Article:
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Creative Cultural Convergence

Creative Cultural Convergence features artwork that informs exploration and inspires discovery.

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Astronaut Artists
 
alan bean sitting in front of his paintings
Alan Bean, Astronaut and Artist
Image credit: www.alanbean.com, A Message From Alan Bean

carl waltz in space with his keyboard
Carl Walz performs for a group of astronauts on board the International Space Station.
Image credit: NASA

alan bean's painting entitled 'first class rock photographer'
'World Class Rock Photographer'.
Image credit: Alan Bean


Many of the astronauts who have voyaged into space have not just contributed to scientific research but have also made works of art to showcase their experiences. These artists have helped to bridge the gap between space science and space art, in addition to growing the field of space art itself. Astronauts have turned to art in numerous ways; visual art, acoustic music and internet radio are a few of the more common examples, although the mediums through which astronauts have used to express themselves is boundless.

One of the first astronaut artists, Alan Bean, made his first flight to space aboard Apollo 12, becoming the 4th human to walk on the moon. And after retiring from NASA in 1981, Bean became the first astronaut to recreate his space explorations through paint.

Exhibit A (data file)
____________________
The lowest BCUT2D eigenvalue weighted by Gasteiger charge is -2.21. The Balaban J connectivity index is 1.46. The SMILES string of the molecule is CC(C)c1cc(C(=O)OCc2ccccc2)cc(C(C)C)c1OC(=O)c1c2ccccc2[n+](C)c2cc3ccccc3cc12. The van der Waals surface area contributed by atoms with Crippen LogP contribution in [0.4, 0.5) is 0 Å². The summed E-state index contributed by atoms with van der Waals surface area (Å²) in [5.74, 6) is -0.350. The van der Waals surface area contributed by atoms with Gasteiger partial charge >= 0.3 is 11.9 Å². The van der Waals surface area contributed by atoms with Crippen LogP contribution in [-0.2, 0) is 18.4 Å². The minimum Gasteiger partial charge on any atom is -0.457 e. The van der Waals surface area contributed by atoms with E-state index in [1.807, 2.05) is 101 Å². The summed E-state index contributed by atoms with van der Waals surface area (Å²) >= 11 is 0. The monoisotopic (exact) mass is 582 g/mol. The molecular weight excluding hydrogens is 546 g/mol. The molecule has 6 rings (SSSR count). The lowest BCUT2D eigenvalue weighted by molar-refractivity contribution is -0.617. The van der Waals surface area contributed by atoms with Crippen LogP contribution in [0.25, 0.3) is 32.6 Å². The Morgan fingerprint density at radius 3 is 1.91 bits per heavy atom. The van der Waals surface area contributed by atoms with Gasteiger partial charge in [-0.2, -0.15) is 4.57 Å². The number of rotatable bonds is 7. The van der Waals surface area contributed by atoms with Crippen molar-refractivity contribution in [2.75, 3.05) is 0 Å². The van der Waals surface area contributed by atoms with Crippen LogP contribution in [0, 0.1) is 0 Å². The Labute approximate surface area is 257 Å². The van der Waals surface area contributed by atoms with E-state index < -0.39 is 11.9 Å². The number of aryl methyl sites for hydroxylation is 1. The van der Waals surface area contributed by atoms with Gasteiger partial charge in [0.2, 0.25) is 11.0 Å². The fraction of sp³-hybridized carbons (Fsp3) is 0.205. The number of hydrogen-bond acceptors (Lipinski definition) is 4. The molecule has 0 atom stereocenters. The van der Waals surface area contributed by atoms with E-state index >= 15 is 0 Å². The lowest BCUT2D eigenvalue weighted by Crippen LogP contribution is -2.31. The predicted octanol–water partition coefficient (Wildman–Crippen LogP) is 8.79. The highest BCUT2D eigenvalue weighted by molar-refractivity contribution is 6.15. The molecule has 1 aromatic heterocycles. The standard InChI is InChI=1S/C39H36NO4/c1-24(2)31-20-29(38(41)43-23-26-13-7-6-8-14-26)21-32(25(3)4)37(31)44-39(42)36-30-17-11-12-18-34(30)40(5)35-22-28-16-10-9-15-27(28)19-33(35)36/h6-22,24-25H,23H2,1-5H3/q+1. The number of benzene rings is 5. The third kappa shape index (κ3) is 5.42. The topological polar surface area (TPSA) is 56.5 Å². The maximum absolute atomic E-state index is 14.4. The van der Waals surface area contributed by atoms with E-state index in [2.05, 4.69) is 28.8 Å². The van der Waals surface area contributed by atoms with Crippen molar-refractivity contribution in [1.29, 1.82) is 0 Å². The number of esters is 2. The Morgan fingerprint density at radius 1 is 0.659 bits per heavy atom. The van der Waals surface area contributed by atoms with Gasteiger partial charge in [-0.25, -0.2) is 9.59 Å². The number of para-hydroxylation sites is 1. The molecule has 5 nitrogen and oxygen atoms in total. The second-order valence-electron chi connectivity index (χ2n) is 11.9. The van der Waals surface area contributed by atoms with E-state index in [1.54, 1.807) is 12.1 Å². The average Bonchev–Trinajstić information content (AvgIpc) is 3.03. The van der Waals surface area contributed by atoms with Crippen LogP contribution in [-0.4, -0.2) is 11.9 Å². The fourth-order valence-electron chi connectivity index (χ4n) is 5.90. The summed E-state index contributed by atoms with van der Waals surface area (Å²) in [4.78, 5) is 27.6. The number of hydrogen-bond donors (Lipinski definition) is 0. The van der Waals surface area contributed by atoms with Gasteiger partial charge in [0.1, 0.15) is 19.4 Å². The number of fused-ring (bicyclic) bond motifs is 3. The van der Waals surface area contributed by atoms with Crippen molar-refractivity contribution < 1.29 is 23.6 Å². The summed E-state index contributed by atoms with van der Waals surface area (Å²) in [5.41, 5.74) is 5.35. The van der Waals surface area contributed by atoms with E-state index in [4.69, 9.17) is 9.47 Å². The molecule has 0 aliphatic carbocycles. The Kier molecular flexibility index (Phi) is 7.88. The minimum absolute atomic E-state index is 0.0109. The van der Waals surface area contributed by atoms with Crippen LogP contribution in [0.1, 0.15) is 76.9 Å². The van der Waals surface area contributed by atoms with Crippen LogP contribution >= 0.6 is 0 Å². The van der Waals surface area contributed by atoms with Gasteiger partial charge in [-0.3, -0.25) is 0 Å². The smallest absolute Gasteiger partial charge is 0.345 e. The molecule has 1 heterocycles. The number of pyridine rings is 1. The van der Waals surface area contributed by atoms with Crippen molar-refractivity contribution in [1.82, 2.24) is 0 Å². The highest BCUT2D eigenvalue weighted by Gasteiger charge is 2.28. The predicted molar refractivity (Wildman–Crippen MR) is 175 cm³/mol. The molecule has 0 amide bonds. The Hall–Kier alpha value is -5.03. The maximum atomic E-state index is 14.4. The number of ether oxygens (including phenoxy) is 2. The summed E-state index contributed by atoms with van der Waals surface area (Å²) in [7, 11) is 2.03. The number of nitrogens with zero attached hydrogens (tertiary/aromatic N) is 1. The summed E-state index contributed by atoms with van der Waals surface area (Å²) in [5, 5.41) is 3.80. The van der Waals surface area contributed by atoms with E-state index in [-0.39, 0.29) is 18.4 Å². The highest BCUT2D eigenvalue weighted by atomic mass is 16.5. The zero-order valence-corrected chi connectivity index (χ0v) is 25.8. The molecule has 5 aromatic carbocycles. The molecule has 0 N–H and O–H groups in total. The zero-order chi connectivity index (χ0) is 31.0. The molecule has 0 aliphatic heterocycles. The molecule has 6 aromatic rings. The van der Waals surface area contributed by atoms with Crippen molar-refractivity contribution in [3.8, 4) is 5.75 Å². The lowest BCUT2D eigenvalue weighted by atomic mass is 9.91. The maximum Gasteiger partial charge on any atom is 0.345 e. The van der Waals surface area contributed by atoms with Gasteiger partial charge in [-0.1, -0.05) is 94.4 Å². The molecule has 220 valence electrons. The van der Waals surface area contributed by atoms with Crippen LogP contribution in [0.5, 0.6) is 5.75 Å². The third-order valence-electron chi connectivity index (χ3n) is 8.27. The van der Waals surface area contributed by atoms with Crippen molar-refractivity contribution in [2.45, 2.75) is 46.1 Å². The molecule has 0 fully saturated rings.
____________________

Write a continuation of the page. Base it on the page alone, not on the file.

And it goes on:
Bean constructed physical scenes using models of astronauts, lunar modules and moon rovers in order to ensure that he accurately depicted Apollo scenes, events and images in his paintings. He wanted his paintings to be historically accurate, but also aesthetically pleasing, creative, and awe-inspiring. Ever since his walk on the moon in 1969, Alan Bean has sought to recapture his experience of space and space exploration through art.

Carl Waltz was another astronaut-turned-artist, although unlike Bean, he brought his art to space with him. Waltz was an astronaut who lived aboard the International Space Station in 2001 for 196 days, and brought a keyboard along for the ride. For Waltz, the keyboard served as a reminder of home, a source of relaxation and entertainment for the crew onboard.

More recently, Joe Acaba became the first NASA astronaut to DJ in the International Space Station, broadcasting on the internet radio station, Third Rock Radio, on August 3rd, 2012, 240 miles from Earth. Acaba demonstrates that something created in space does not have to remain in space; he can play music from aboard the space station and have it reach ears on Earth.

Alan Bean, Carl Waltz, and Joe Acaba are just a few examples of astronauts and trained space travelers who have turned to art as a creative outlet, and whose works have inspired future generations of space explorers.